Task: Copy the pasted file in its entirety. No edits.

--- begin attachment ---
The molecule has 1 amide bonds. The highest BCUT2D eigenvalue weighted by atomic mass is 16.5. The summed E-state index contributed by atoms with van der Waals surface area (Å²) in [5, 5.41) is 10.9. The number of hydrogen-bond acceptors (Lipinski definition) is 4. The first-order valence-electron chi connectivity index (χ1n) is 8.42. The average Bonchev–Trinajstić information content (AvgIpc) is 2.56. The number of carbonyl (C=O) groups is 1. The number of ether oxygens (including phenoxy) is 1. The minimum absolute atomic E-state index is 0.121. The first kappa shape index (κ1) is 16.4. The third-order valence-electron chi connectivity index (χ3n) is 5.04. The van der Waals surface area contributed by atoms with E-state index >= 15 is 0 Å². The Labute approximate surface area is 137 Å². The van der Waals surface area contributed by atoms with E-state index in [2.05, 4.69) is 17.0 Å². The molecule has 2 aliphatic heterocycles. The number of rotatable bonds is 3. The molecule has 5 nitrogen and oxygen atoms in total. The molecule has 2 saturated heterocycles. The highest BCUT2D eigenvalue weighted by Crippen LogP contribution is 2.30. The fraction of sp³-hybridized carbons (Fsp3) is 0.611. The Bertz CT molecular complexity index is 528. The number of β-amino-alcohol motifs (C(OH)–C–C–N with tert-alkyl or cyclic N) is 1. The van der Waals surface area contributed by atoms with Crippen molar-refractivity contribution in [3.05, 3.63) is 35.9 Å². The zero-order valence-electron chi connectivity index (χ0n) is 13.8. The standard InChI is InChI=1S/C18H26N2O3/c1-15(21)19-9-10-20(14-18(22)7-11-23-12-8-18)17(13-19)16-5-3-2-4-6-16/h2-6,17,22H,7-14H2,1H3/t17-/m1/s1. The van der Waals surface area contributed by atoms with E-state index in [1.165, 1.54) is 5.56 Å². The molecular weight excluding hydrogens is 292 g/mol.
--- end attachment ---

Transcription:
The molecule has 1 amide bonds. The highest BCUT2D eigenvalue weighted by atomic mass is 16.5. The summed E-state index contributed by atoms with van der Waals surface area (Å²) in [5, 5.41) is 10.9. The number of hydrogen-bond acceptors (Lipinski definition) is 4. The first-order valence-electron chi connectivity index (χ1n) is 8.42. The average Bonchev–Trinajstić information content (AvgIpc) is 2.56. The number of carbonyl (C=O) groups is 1. The number of ether oxygens (including phenoxy) is 1. The minimum absolute atomic E-state index is 0.121. The first kappa shape index (κ1) is 16.4. The third-order valence-electron chi connectivity index (χ3n) is 5.04. The van der Waals surface area contributed by atoms with E-state index >= 15 is 0 Å². The Labute approximate surface area is 137 Å². The van der Waals surface area contributed by atoms with E-state index in [2.05, 4.69) is 17.0 Å². The molecule has 2 aliphatic heterocycles. The number of rotatable bonds is 3. The molecule has 5 nitrogen and oxygen atoms in total. The molecule has 2 saturated heterocycles. The highest BCUT2D eigenvalue weighted by Crippen LogP contribution is 2.30. The fraction of sp³-hybridized carbons (Fsp3) is 0.611. The Bertz CT molecular complexity index is 528. The number of β-amino-alcohol motifs (C(OH)–C–C–N with tert-alkyl or cyclic N) is 1. The van der Waals surface area contributed by atoms with Crippen molar-refractivity contribution in [3.05, 3.63) is 35.9 Å². The zero-order valence-electron chi connectivity index (χ0n) is 13.8. The standard InChI is InChI=1S/C18H26N2O3/c1-15(21)19-9-10-20(14-18(22)7-11-23-12-8-18)17(13-19)16-5-3-2-4-6-16/h2-6,17,22H,7-14H2,1H3/t17-/m1/s1. The van der Waals surface area contributed by atoms with E-state index in [1.165, 1.54) is 5.56 Å². The molecular weight excluding hydrogens is 292 g/mol.